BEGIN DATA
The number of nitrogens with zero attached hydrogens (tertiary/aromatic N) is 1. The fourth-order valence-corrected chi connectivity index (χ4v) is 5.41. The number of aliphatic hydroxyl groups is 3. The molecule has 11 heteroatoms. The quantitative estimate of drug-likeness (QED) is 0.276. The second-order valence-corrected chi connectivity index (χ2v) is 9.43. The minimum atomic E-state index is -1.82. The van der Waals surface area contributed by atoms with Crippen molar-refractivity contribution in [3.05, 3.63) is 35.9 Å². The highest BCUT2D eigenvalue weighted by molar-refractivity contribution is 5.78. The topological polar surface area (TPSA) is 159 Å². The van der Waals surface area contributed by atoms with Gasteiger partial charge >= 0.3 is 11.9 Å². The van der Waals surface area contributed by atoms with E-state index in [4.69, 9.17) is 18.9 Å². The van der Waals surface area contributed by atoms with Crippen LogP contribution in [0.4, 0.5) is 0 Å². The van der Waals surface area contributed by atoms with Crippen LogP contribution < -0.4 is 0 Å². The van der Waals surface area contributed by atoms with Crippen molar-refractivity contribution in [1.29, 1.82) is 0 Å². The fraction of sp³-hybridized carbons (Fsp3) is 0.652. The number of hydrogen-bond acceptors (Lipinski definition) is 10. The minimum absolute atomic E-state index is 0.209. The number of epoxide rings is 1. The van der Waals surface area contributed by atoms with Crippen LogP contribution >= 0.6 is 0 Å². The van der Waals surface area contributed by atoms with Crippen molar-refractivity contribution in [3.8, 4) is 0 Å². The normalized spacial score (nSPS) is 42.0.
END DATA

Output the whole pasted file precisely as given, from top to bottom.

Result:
The number of nitrogens with zero attached hydrogens (tertiary/aromatic N) is 1. The fourth-order valence-corrected chi connectivity index (χ4v) is 5.41. The number of aliphatic hydroxyl groups is 3. The molecule has 11 heteroatoms. The quantitative estimate of drug-likeness (QED) is 0.276. The second-order valence-corrected chi connectivity index (χ2v) is 9.43. The minimum atomic E-state index is -1.82. The van der Waals surface area contributed by atoms with Crippen molar-refractivity contribution in [3.05, 3.63) is 35.9 Å². The highest BCUT2D eigenvalue weighted by molar-refractivity contribution is 5.78. The topological polar surface area (TPSA) is 159 Å². The van der Waals surface area contributed by atoms with Gasteiger partial charge >= 0.3 is 11.9 Å². The van der Waals surface area contributed by atoms with E-state index in [4.69, 9.17) is 18.9 Å². The van der Waals surface area contributed by atoms with Crippen LogP contribution in [0.4, 0.5) is 0 Å². The van der Waals surface area contributed by atoms with Crippen LogP contribution < -0.4 is 0 Å². The van der Waals surface area contributed by atoms with Crippen molar-refractivity contribution in [1.29, 1.82) is 0 Å². The fraction of sp³-hybridized carbons (Fsp3) is 0.652. The number of hydrogen-bond acceptors (Lipinski definition) is 10. The minimum absolute atomic E-state index is 0.209. The number of epoxide rings is 1. The van der Waals surface area contributed by atoms with Crippen LogP contribution >= 0.6 is 0 Å². The van der Waals surface area contributed by atoms with Crippen molar-refractivity contribution in [3.8, 4) is 0 Å². The normalized spacial score (nSPS) is 42.0.